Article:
The National Fire Chiefs Council’s (NFCC) Be Water Aware campaign will run from 26th April - 2nd May. Essex County Fire and Rescue Service is taking part to encourage people not to be complacent when spending time in and around water. The aim is to encourage people to be safe by being aware of the risks.
Following simple advice will help reduce the 223 accidental drownings reported in 2019 and the many more injuries, which can be lifechanging, following water related incidents. The advice includes:
• Never swim alone in case you need help
• Don’t drink alcohol when undertaking water related activities, it impairs judgement and your ability to swim
• Avoid walking routes near water if you have been drinking alcohol
• Don’t dive or jump straight into open water, this can cause potentially fatal cold water shock even on the warmest day
• Actively supervise children in and around water - drowning can happen fast and silently
• If you find yourself unexpectedly in the water, don’t panic, extend your arms and legs out and float on your back until the effect of cold water shock pass
• Never enter the water to try and rescue someone, call 999 and ask for the Fire Service if inland and the Coastguard if you are at the coast.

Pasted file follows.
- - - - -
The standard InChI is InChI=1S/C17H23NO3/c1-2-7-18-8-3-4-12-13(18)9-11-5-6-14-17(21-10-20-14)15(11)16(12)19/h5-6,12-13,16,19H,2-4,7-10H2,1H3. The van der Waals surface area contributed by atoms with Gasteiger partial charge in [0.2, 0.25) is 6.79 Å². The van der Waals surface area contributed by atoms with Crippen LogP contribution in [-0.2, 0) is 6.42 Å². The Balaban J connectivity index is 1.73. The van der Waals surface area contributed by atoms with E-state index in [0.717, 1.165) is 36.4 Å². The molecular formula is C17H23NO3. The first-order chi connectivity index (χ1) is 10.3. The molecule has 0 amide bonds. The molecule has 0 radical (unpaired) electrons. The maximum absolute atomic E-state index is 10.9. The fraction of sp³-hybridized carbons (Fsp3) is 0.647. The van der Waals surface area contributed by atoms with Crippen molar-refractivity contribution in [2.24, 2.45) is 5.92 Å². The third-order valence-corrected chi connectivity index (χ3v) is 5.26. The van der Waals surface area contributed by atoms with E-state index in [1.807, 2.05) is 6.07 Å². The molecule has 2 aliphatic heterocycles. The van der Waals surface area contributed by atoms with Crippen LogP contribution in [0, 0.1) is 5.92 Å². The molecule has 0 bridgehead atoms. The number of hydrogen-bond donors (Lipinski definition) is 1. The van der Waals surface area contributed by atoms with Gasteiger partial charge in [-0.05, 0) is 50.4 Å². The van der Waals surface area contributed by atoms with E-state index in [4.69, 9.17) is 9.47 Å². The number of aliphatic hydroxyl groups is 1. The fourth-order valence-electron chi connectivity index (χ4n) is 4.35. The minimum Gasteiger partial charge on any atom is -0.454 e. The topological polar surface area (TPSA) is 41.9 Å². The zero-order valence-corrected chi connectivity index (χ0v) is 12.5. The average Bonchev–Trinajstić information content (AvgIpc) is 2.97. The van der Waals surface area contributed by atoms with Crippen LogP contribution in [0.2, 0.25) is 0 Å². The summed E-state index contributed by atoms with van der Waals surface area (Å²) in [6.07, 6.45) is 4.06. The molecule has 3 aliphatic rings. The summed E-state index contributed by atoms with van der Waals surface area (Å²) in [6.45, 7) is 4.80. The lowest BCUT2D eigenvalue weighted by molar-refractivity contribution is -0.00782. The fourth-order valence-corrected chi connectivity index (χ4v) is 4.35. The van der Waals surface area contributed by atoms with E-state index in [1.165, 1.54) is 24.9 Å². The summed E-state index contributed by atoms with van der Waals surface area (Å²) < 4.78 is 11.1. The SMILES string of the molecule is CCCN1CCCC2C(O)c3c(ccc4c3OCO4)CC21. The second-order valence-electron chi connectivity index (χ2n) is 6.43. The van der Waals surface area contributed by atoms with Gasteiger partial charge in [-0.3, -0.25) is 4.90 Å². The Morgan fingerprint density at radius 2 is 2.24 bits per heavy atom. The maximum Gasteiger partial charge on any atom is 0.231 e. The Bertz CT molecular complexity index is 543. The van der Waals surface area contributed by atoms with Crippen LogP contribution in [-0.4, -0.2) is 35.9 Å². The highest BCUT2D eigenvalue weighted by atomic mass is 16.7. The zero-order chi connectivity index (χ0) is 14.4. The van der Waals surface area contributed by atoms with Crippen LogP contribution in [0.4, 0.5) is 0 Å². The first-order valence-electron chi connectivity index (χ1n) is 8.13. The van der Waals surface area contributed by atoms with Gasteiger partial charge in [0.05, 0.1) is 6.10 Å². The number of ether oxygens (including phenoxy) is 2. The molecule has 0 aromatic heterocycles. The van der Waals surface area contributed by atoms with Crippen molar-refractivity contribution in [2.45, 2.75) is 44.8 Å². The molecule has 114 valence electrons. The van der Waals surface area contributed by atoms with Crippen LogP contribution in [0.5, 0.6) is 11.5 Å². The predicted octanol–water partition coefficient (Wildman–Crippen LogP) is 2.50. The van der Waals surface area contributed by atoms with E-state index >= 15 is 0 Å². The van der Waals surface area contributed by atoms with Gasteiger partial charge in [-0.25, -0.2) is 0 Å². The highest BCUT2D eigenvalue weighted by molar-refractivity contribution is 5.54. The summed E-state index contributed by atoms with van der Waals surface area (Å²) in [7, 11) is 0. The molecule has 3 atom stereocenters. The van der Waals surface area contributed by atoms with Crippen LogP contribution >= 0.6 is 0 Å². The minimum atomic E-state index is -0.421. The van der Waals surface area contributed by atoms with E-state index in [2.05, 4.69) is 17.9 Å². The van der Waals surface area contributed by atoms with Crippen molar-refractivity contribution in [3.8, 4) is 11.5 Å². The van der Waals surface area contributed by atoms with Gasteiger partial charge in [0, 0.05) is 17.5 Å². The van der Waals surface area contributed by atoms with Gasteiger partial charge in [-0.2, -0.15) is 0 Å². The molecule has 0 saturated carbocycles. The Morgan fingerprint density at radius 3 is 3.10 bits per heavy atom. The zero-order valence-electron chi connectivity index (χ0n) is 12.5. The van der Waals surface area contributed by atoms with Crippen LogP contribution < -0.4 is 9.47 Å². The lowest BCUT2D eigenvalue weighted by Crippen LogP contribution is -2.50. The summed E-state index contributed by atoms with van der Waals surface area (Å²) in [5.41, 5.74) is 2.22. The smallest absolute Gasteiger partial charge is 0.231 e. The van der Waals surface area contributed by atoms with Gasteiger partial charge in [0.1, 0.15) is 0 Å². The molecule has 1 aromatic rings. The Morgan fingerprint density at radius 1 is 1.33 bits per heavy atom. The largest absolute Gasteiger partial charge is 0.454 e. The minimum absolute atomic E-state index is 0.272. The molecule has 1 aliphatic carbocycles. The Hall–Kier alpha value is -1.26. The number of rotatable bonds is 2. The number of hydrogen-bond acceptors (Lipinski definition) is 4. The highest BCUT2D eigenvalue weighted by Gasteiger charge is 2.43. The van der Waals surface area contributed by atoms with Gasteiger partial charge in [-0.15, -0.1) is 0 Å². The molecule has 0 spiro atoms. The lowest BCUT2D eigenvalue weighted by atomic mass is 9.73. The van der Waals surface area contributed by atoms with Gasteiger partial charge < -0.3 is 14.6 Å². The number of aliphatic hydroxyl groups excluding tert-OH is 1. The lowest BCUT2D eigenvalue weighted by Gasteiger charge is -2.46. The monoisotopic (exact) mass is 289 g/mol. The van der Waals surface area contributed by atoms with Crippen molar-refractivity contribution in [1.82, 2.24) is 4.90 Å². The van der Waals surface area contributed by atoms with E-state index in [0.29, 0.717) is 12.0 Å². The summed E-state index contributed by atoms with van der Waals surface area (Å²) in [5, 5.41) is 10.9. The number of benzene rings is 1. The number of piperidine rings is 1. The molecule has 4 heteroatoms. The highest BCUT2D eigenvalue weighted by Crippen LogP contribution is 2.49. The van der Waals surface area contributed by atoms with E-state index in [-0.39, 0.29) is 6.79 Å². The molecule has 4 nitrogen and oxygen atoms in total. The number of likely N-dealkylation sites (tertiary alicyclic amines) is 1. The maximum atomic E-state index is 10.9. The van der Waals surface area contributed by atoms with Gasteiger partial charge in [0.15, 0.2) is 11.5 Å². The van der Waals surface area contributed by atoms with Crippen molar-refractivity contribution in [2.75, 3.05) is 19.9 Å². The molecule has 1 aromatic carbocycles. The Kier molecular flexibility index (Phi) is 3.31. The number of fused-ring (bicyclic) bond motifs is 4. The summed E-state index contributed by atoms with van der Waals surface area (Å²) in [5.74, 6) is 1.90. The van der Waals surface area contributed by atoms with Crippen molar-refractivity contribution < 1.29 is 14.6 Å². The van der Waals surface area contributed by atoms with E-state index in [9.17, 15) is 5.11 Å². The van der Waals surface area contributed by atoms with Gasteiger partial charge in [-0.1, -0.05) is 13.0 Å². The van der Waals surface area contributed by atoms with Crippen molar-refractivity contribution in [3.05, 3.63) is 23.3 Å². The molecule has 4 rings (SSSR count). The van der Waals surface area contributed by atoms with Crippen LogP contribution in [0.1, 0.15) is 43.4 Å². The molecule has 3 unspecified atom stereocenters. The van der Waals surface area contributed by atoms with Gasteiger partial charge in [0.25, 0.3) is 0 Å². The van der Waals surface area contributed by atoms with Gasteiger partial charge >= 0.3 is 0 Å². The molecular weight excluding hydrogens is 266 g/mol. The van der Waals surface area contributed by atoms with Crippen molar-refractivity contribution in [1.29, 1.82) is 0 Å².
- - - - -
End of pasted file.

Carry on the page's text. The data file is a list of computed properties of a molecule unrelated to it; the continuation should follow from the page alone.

Most people don't think of the fire service when it comes to water rescues, but it's an important part of our work. Tragically, more than 700 people drown in the UK and Ireland every year and many more suffer life-changing injuries.
While we hope you'll never need them, we have specialist water rescue crews ready to respond to emergencies across Essex 24/7.
Please read through our safety advice to keep yourself, your friends and family safe around water. Remember, if you or someone else is in trouble in water call 999 immediately
Always follow the Water Safety Code. Whenever you are around water:
STOP and THINK - Look for the dangers, always read the signs
STAY TOGETHER - Never swim alone - always go with friends or family
In an emergency:
CALL 999 - Shout for help and phone 999
FLOAT - If you fall in, float or swim on your back. Throw something that floats to anyone who has fallen in